Banning internal systems and integrating a CRM could be a possible option. This might reduce any unnecessary office politics. However, businesses must also ban work calls and emails outside office hours.

France implemented a ban on work emails after working hours under their labour agreement, and this could have a ripple down effect for many other countries.  Undoubtedly employee well-being is finally being taken seriously by businesses.

Implementing a strong policy around this will show your employees that you value their health.  You will also demonstrate you are respectful of their personal time.

3. Work Hard Play Hard

A growing trend amongst many small businesses and start-ups is the importance that is pledged on company culture.

Big brands such as Google and Facebook have been the leaders in this trend. They’ve introduced office sweet shops, napping pods, and bicycles on campus. But as more employers are becoming aware of the demand for millennials to make working life love and not a chore, businesses of all sizes are embracing the trend in various ways.

It doesn’t have to be a big change. Small changes can have a dramatically positive impact on the office environment, as well as productivity.

From having just one day a month where you do something fun for an afternoon, offering a constant supply of fruit and healthy snacks for employees, or even a bring your dog to work environment.

Find something that works for your employees, and they will embrace this and be grateful. After all, life doesn’t stop during 9-5, so offering flexibility in the working environment will only help them feel more dedicated and productive when it comes to the workload.

4. Create a Ladder

Today’s modern workforce will be working for the longest period of time due to the pension reforms, and with such a drive to be successful and retire with a healthy pension pot, this generation is ambitious and career-driven.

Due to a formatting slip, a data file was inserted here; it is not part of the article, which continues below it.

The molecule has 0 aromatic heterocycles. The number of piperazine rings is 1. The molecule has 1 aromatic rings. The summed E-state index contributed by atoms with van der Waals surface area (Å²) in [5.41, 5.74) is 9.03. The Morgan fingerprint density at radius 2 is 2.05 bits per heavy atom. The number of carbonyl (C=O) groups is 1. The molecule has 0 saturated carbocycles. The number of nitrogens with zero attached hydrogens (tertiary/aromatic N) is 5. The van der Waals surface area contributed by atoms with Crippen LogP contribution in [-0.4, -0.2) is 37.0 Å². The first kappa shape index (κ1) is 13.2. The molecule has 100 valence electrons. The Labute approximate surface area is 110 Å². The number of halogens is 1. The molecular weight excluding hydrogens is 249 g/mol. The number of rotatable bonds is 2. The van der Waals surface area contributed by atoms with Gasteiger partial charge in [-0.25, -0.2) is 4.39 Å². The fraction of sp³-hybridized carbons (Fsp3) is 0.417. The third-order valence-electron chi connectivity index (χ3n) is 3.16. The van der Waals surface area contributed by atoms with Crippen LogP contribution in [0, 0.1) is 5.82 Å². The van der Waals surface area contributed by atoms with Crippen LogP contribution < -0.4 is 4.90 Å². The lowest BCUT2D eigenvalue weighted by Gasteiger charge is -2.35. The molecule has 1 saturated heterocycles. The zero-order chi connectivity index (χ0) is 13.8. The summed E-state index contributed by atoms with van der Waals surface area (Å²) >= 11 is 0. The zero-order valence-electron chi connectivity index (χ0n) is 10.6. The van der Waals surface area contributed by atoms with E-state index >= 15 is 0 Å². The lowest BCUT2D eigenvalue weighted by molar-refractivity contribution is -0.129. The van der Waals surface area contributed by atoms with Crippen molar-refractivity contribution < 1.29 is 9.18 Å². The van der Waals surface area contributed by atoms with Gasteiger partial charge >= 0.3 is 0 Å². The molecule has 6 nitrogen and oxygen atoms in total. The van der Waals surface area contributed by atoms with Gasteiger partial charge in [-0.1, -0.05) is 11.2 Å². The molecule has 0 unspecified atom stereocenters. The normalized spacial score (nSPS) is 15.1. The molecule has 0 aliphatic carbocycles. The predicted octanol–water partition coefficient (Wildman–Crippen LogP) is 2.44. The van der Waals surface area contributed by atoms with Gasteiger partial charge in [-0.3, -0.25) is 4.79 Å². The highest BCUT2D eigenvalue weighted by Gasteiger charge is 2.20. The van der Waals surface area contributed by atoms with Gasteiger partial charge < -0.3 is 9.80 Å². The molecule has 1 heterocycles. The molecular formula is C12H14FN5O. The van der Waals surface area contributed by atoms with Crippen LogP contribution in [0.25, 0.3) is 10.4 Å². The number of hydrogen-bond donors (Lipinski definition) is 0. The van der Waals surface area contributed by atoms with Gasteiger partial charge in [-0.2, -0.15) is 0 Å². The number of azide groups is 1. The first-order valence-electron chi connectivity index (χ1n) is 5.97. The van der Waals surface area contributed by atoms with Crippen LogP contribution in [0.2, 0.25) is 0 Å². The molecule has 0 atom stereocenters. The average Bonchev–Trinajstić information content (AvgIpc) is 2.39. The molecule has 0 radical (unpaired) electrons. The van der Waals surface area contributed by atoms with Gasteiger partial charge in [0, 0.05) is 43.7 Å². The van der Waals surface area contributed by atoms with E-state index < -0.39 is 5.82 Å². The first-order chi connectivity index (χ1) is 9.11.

It’s no longer ‘just a job’, it’s about having a meaningful role that not only enables them to grow professionally but also offers them the flexibility to juggle both a career and a healthy home life.

Giving employees a clear professional ladder with a pay structure can resolve any underlying issues they may have about their career prospects within the company.

Research found many employers are neglecting to detail such prospects in contracts and policies, leaving employees to feel that their contracts no longer align with the roles they have within the company.

This can leave a bitter taste in their mouth as such neglect towards pay reviews and structure can instantly make a team feel demotivated, and begin to seek better rewards from competitors.

Hold annual reviews of job performance and ask the question of where your employees want to be positioned in the company.

Establishing a culture of support and progression will help employees develop, and the company along with them.

In summary

If employee retention is a battle that you have to face, it’s worthwhile looking at more areas than just pay. When a leaving flow begins this should strike a cord that there is something fundamentally at fault with the way the business is running.

Don’t be naïve that these trends will falter, as it’s clear from the start-up culture that has bred them, that they are a recipe for employee success.

  • About the Author
  • Latest Posts

As a freelance writer within the business and marketing sector, I’ve spent many years working alongside SME’s in an effort to grow and boost their business in the new digital age of marketing.